Small Business Adviser: Entrepreneurial Optimism Abounds, With Caveats

By Larry Jacob

The voices, views and passion of entrepreneurs are vital to creating levels of job growth our nation has not known.

Every community in America can grow jobs—with entrepreneurs pointing the way. However, we must remove barriers that obstruct a person taking an idea to an economic reality. A recent national survey of entrepreneurs, conducted for the Kauffman Foundation, shines a bright light on the road ahead.

The survey of 2,100 entrepreneurs contacted earlier this year tells us that they are very optimistic—not only about their businesses today, but also about their future and growth potential. Among startups less than 5 years old), 67 percent say they performed well in 2017, as did 77 percent of older companies. That’s crucial, because new businesses account for nearly all net job creation in the nation. But entrepreneurship rates are half of what they were a generation ago.

Looking at 2018, those startups are even more encouraging: 88 percent predict their businesses will perform well; 74 percent are likely to raise employees’ salaries, and 55 percent think it likely that they will hire additional employees.

But those entrepreneurs are also telling us what is needed to help them launch and grow companies. Most telling, they overwhelmingly feel unsupported by government. Sixty percent of startups and 68 percent of older businesses say government does not care about “business owners like me.” Ninety-two percent of startups and 89 percent of older businesses say that the president and Congress should spend more time working to help business owners like them. Those numbers should be a wake-up call for our nation. Our greatest job-producing sector overwhelmingly thinks the federal government is not paying enough attention to their needs. And this survey was conducted after the federal tax cut was enacted.

But the challenge is not just for the federal government. It’s for government at all levels and for communities across our nation. Here are four ways to help reverse a long-term decline in entrepreneurship:

 More Inclusive Networks. Most recent entrepreneurs lack connections with other entrepreneurs who might offer support and guidance. Fifty-eight percent of startup owners know four or fewer business owners; 21 percent of first-year startup owners know one, or none at all. This has real-life implications when it comes to financing or navigating regulations. Kansas City must also embrace diversity, equity and inclusion if we are going to retain and grow talent. In 2015, the city gained 3,000 more people with bachelor’s degrees than the city lost. That shifted dramatically in 2016, when 4,000 more people with bachelor’s degrees moved out of Kansas City than moved in.  As the city attempts to diagnose this sudden shift, a recent Quality of Life survey, commissioned by the Kauffman Foundation in partnership with the Mid-America Regional Council, may hold a clue. The yet-unreleased 2018 survey found that 41 percent of African-Americans and 35 percent of non-white residents see themselves as leaving the city within five years—in stark contrast to the 17 percent of white residents. Part of the solution may be found in free programs such as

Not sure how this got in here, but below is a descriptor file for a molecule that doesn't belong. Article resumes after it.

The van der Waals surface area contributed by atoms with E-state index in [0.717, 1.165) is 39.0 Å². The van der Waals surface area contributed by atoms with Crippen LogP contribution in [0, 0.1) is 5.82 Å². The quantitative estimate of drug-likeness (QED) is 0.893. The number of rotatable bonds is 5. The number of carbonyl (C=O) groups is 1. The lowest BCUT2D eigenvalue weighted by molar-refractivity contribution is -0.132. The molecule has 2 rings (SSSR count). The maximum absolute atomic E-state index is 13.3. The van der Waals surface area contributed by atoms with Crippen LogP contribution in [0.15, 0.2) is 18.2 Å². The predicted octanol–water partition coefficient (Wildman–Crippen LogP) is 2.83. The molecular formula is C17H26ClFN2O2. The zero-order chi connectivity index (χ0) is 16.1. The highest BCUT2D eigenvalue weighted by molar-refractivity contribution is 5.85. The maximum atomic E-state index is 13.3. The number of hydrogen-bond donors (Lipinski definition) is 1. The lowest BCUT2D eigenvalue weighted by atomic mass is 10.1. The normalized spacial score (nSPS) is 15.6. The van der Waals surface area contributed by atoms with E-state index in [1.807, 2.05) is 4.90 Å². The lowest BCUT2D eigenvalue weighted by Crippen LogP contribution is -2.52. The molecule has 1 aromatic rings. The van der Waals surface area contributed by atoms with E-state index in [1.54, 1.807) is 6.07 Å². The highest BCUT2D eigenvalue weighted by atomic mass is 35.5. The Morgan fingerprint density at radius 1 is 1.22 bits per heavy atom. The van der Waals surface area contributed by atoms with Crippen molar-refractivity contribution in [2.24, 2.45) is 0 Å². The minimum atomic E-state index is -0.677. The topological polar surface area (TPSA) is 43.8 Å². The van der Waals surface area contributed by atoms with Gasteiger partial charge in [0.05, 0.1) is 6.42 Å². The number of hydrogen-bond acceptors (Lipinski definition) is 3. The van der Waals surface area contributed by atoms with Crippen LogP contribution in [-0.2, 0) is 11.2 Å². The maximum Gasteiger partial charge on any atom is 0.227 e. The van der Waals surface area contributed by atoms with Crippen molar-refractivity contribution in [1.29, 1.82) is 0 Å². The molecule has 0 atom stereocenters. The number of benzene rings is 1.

1 Million Cups, started in Kansas City by the Kauffman Foundation and growing to more than 170 communities nationwide, are designed to educate, engage, and con-nect entrepreneurs with their communities. These programs open up networks through a welcoming and useful format to help people, regardless of background, succeed.

 Help with the Nuts and Bolts: Many entrepreneurs struggle with the technical steps of growing their businesses. Among startups, 35 percent say they have difficulty, for instance, setting up pay and benefits for employees. Notably, only 55 percent felt they had support from their community to start their business. Free tools can guide aspiring entrepreneurs and ecosystem builders, in-cluding Kauffman FastTrac, now available free digitally, to equip aspiring entrepreneurs with business skills and insights, tools and resources, and peer networks needed to start and grow successful businesses.

 A New Economic Model: What en-trepreneurs want most from government, the survey showed, is not funding but an environment more conducive to business. Fifty-one percent of startups and 67 percent of older businesses want the government to promote a business-friendly environment. Surprisingly, most entrepreneurs surveyed don’t bother using government services available to them, such as working locally with the Small Business Administration or applying for government grants and funding.

 The Entrepreneurs’ Voice: Getting the voices of entrepreneurs in the room early ensures that any top-down policy is well informed by the grassroots. We’ve seen too many promising policy plays falter because the local problem-solving skills of entrepreneurs did not inform the process. We can get it right with the “Opportunity Zones” conversation emerging with the city of Kansas City, the business community and entrepreneurs. Let’s make sure we do.

Barriers are falling, but we are a long way from zero. Fortunately, entrepreneurs are leading the way. Their voice, their views, and their passion are vital to building entrepreneurship, and the resulting job growth, to levels that our nation has known in the past—and then beyond.